The work of one of America’s foremost political thinkers, Michael Walzer, was celebrated at “Justice, Culture, and Tradition,” a three-day conference held in Wolfensohn Hall at the Institute for Advanced Study on June 2–4. Professor Emeritus in the Institute’s School of Social Science,Walzer was recognized for his contributions to the ethical and political philosophy of the twentieth century. Walzer has written extensively on a variety of topics in political theory and moral philosophy, and his Just and Unjust Wars (1977) is the classic contemporary text on the morality of war. Walzer joined the Faculty of the Institute in 1980 and was named UPS Foundation Professor in 1986, a title he retained until retiring in 2007.
Thirty-two scholars participated in the conference, which was organized by former School of Social Science Member (2006–07) and Research Assistant (2000–01, 2001–02) Yitzhak Benbaji of Bar-Ilan University and the Shalom Hartman Institute, in conjunction with Danielle Candy of the Carnegie Council for Ethics in International Affairs. The academic committee for the conference included Benbaji and former School of Social Science Visitor (1981–82) Amy Gutmann, the President of the University of Pennsylvania, and Avishai Margalit, George F. Kennan Professor in the Institute’s School of Historical Studies. Participants, including Joan Wallach Scott, Harold F. Linder Professor in the School of Social Science, convened to address pertinent and probing questions relevant to Walzer’s work in a series of panel discussions that featured lively interchange, including commentary from Walzer himself. The sessions, which covered topics ranging from just war to distributive justice to social criticism, were attended by Institute Faculty, Members, and other academic colleagues, the public, and many of Walzer’s friends and family.
Benbaji noted that while the conference title did not do justice to the range of subjects that would be discussed nor to the range of Walzer’s philosophical interests and contributions to the political thought of the last decades, there was probably no title that could. “Walzer is perhaps the major just-war theorist of the twentieth century,” Benbaji said. “His defense and criticism of the war-convention are often described at the standard articulation of the broadly accepted moral and legal views about war.” Every aspect of Walzer’s theory, based on a strong belief in the right of self determination of communities, nations, and peoples, has been challenged by philosophers. The conference, which was made possible by generous support from the Fritz Thyssen Stiftung, the Carnegie Council for Ethics in International Affairs, the Institute for Advanced Study, Shalom Hartman Institute, YIVO Institute for Jewish Research, Bar-Ilan University Faculty of Law, and the Heinrich Böll Foundation, hosted some of the leading critics as well as defenders of his views. Excerpts from the conference follow.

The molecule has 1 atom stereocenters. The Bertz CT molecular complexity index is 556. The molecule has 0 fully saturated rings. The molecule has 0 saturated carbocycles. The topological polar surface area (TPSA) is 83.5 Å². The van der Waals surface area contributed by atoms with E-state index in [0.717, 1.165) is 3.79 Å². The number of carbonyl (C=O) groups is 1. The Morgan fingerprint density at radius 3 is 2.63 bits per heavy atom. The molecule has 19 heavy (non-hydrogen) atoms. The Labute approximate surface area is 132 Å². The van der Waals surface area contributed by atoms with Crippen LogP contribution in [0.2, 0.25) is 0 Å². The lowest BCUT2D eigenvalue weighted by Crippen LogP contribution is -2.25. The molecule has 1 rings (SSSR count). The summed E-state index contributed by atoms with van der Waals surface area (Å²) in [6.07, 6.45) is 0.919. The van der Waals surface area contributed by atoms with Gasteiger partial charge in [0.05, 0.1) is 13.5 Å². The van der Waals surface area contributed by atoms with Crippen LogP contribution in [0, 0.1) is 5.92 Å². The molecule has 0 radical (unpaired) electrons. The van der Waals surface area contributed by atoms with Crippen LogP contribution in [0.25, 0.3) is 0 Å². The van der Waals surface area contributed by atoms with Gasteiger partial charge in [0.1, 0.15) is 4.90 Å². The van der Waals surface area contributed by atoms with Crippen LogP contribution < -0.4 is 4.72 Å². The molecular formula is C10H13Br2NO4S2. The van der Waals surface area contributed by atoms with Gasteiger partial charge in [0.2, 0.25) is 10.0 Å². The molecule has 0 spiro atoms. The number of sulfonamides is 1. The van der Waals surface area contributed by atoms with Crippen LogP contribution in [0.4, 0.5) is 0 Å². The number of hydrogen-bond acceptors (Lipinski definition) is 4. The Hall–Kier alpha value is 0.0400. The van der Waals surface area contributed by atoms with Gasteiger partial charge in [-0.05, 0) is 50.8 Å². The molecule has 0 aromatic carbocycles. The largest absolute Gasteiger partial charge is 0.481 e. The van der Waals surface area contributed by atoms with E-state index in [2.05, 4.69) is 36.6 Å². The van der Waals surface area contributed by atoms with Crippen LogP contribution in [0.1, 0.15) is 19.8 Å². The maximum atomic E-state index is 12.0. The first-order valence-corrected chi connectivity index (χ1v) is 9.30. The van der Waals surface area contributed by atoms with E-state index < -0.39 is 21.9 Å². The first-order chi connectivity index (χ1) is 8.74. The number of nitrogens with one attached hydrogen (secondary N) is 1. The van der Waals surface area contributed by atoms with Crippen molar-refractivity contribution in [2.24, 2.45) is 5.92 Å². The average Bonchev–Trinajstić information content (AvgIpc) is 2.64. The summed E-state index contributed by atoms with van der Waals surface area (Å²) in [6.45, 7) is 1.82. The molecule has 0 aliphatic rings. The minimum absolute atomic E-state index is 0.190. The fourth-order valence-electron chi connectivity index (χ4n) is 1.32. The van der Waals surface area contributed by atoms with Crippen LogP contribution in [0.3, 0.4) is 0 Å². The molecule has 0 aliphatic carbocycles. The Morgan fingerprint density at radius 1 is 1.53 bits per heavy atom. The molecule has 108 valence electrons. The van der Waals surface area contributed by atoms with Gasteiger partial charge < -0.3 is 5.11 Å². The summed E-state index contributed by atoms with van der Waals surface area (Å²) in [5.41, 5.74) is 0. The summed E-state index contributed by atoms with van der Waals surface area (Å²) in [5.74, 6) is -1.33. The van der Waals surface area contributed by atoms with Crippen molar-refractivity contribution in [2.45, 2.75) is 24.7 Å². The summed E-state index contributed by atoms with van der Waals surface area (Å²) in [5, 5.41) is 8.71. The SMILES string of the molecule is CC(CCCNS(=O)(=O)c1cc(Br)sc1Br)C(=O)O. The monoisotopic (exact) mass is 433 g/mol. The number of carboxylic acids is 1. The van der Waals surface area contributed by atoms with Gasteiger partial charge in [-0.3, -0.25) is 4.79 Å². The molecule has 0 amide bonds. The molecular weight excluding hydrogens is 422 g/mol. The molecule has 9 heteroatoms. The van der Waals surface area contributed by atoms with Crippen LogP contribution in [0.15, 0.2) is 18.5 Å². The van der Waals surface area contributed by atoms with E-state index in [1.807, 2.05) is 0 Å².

“Terrorism” is usually defined as “an organized use of violence to attack noncombatants for political purposes.” Its prevalence not withstanding, this definition of “terrorism” is subject to well-known doubts and objections. One complaint is that the definition is too narrow, in that violence exercised against soldiers (combatants) who justifiably defend their homeland is not classified as terrorism, despite the fact that these soldiers are as morally innocent as civilians, since they are rightfully defending themselves. A second complaint is that the definition is too broad, in that it counts, and implicitly denounces, assassinating “engaged civilians”—e.g., political leaders who initiate a war of aggression and civilians who contribute to the war effort—as terrorism. Together these two complaints imply a moral anomaly: engaged civilians seem more liable than just combatants, yet the definition makes targeting the former, but not the latter, condemnable as terrorism. According to the traditional just-war theory, soldiers are liable to being killed in war, whether or not they fight for a just cause, and civilians are immune to being killed in war whether or not they are culpable for an unjust aggression. It seems, therefore, that terrorism— according to the definition—is a violation of the immunity conferred upon civilians by the traditional war convention.